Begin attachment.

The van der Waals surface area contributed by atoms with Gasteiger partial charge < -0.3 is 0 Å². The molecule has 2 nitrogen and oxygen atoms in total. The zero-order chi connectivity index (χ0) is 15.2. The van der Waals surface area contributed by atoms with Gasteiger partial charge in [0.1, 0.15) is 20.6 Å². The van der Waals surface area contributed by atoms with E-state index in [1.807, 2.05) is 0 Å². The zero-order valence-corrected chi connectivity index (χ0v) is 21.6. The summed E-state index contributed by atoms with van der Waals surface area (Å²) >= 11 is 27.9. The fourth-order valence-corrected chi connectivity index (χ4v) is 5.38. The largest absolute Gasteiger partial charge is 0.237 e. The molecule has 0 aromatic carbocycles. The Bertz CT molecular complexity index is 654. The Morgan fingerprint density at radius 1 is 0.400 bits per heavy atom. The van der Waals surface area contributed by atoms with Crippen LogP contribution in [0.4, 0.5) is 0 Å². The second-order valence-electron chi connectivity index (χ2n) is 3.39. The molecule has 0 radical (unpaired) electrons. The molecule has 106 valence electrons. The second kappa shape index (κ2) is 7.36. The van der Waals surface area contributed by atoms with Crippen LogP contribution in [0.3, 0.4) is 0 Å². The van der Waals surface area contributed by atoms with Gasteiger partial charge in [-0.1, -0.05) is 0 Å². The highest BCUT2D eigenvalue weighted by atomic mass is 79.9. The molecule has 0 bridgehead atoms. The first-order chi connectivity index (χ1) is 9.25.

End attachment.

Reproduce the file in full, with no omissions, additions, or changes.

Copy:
The van der Waals surface area contributed by atoms with Gasteiger partial charge < -0.3 is 0 Å². The molecule has 2 nitrogen and oxygen atoms in total. The zero-order chi connectivity index (χ0) is 15.2. The van der Waals surface area contributed by atoms with Gasteiger partial charge in [0.1, 0.15) is 20.6 Å². The van der Waals surface area contributed by atoms with E-state index in [1.807, 2.05) is 0 Å². The zero-order valence-corrected chi connectivity index (χ0v) is 21.6. The summed E-state index contributed by atoms with van der Waals surface area (Å²) >= 11 is 27.9. The fourth-order valence-corrected chi connectivity index (χ4v) is 5.38. The largest absolute Gasteiger partial charge is 0.237 e. The molecule has 0 aromatic carbocycles. The Bertz CT molecular complexity index is 654. The Morgan fingerprint density at radius 1 is 0.400 bits per heavy atom. The van der Waals surface area contributed by atoms with Crippen LogP contribution in [0.4, 0.5) is 0 Å². The second-order valence-electron chi connectivity index (χ2n) is 3.39. The molecule has 0 radical (unpaired) electrons. The molecule has 106 valence electrons. The second kappa shape index (κ2) is 7.36. The van der Waals surface area contributed by atoms with Crippen LogP contribution in [0.3, 0.4) is 0 Å². The van der Waals surface area contributed by atoms with Gasteiger partial charge in [-0.1, -0.05) is 0 Å². The highest BCUT2D eigenvalue weighted by atomic mass is 79.9. The molecule has 0 bridgehead atoms. The first-order chi connectivity index (χ1) is 9.25.